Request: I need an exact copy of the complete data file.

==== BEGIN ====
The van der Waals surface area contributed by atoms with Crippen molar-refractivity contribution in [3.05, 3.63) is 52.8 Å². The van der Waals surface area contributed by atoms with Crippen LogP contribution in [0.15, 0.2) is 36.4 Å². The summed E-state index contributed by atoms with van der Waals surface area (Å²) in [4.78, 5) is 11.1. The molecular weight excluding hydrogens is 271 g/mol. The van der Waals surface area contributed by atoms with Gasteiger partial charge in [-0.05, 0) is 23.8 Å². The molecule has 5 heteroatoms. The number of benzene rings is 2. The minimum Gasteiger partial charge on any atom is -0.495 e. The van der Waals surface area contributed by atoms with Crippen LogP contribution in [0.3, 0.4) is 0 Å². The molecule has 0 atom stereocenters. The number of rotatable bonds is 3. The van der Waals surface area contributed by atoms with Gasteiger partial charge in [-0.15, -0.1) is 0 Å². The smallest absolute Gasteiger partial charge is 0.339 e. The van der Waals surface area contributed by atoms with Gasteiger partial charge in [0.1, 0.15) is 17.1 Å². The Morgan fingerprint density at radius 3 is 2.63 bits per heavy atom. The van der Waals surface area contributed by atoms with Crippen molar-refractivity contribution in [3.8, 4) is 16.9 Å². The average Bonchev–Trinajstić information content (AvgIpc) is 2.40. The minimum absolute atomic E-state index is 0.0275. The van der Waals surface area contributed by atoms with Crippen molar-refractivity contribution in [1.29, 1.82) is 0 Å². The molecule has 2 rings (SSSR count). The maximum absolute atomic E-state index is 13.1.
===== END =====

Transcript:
The van der Waals surface area contributed by atoms with Crippen molar-refractivity contribution in [3.05, 3.63) is 52.8 Å². The van der Waals surface area contributed by atoms with Crippen LogP contribution in [0.15, 0.2) is 36.4 Å². The summed E-state index contributed by atoms with van der Waals surface area (Å²) in [4.78, 5) is 11.1. The molecular weight excluding hydrogens is 271 g/mol. The van der Waals surface area contributed by atoms with Gasteiger partial charge in [-0.05, 0) is 23.8 Å². The molecule has 5 heteroatoms. The number of benzene rings is 2. The minimum Gasteiger partial charge on any atom is -0.495 e. The van der Waals surface area contributed by atoms with Crippen LogP contribution in [0.3, 0.4) is 0 Å². The molecule has 0 atom stereocenters. The number of rotatable bonds is 3. The van der Waals surface area contributed by atoms with Gasteiger partial charge in [-0.15, -0.1) is 0 Å². The smallest absolute Gasteiger partial charge is 0.339 e. The van der Waals surface area contributed by atoms with Gasteiger partial charge in [0.1, 0.15) is 17.1 Å². The Morgan fingerprint density at radius 3 is 2.63 bits per heavy atom. The van der Waals surface area contributed by atoms with Crippen molar-refractivity contribution in [3.8, 4) is 16.9 Å². The average Bonchev–Trinajstić information content (AvgIpc) is 2.40. The minimum absolute atomic E-state index is 0.0275. The van der Waals surface area contributed by atoms with Crippen molar-refractivity contribution in [1.29, 1.82) is 0 Å². The molecule has 2 rings (SSSR count). The maximum absolute atomic E-state index is 13.1.